Valdosta Daily Times

Local News

May 1, 2014

A Need to Feed

Georgia ranked fourth in childhood hunger

VALDOSTA — A recent government report ranked Georgia as fourth in the nation in childhood hunger, and Second Harvest of South Georgia is asking for help addressing the issue.

A U.S Department of Agriculture report determined that 49 million Americans live in homes with limited access to sufficient food. Almost 16 million are children, according to the report.

Georgia ranked behind Arizona, Mississippi and New Mexico in childhood hunger rates, with 28.1 percent of children labeled as “food insecure.” The report notes that, in 2012, one in five Georgians lived below the poverty line as a contributing factor.

“We weren’t surprised by the numbers of the report at all. It’s something we’ve known for a while,” said Eliza McCall, Second Harvest chief marketing officer.

Second Harvest’s goal is to eliminate hunger, and as a regional food bank, the organization has developed specific strategies to combat the issue, including after-school food programs and building partnerships with other organizations to feed those in need.

Out of the seven food banks in Georgia, McCall said, Second Harvest of South Georgia serves the region with the highest childhood hunger rate in the state.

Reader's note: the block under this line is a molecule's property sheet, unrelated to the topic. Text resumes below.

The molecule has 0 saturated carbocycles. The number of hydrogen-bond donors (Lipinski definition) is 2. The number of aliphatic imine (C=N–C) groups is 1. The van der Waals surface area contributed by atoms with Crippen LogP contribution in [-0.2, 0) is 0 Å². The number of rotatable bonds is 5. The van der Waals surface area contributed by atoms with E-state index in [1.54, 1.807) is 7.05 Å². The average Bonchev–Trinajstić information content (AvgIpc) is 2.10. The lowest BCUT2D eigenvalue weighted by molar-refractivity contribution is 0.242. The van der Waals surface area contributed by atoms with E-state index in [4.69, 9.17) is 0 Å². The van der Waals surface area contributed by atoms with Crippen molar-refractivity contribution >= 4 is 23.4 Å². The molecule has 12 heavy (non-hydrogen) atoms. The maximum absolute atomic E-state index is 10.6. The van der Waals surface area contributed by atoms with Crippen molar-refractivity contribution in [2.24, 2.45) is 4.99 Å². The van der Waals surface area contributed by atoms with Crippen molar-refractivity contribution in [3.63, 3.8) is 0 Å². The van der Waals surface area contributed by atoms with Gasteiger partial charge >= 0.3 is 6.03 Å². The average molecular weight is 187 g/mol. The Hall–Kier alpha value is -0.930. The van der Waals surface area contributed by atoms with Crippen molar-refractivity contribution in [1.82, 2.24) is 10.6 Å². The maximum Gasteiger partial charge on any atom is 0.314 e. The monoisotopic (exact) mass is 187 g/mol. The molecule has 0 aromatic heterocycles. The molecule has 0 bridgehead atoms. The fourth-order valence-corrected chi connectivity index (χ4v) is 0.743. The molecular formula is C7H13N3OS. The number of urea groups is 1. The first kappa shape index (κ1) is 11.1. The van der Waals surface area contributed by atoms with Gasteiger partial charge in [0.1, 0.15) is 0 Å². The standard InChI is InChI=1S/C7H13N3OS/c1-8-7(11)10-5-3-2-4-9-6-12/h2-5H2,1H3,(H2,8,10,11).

“Our food insecurity rate is 29.5 percent. So one in three kids don’t know where they are getting their next meal,” said McCall.

She finds the statistics alarming but does not feel they reflect the effectiveness of hunger-relief efforts throughout the state. Neither does South Harvest Chief Executive Officer Frank Richards.

“The measure of our success can’t just be statistics. It’s seeing a Kids Café kid be the first one in his family to go to college, it’s a working mother volunteering on her day off because we helped feed her family when she was between jobs, and it’s rescuing millions of pounds of food each year from waste,” said Richards. “We see everyday how the work we and our partners are doing is improving things in our community.”

Richards said the statistics point to needs caused by a “tough economy,” and said Second Harvest is expanding to meet these needs. This includes opening a new distribution center in Thomasville in the next few weeks and continuing to seek community donations.

 “People can donate food, donate money and donate their time,” said McCall.

The Stamp Out Hunger Food Drive is coming up May 10, and McCall said it is an easy opportunity for people to make a donation.

“It’s the largest single-day national food drive, and we do it with the National Association of Letter Carriers. You should get a food bag in your mailbox. Fill a bag, and feed a family,” said McCall.

Last year, Second Harvest received 100,000 pounds of food during the donation drive, said McCall.

“We put out 18.5 million pounds of food last year, so we’re absolutely making a difference,” said McCall. “But there is still a lot of work to be done.”

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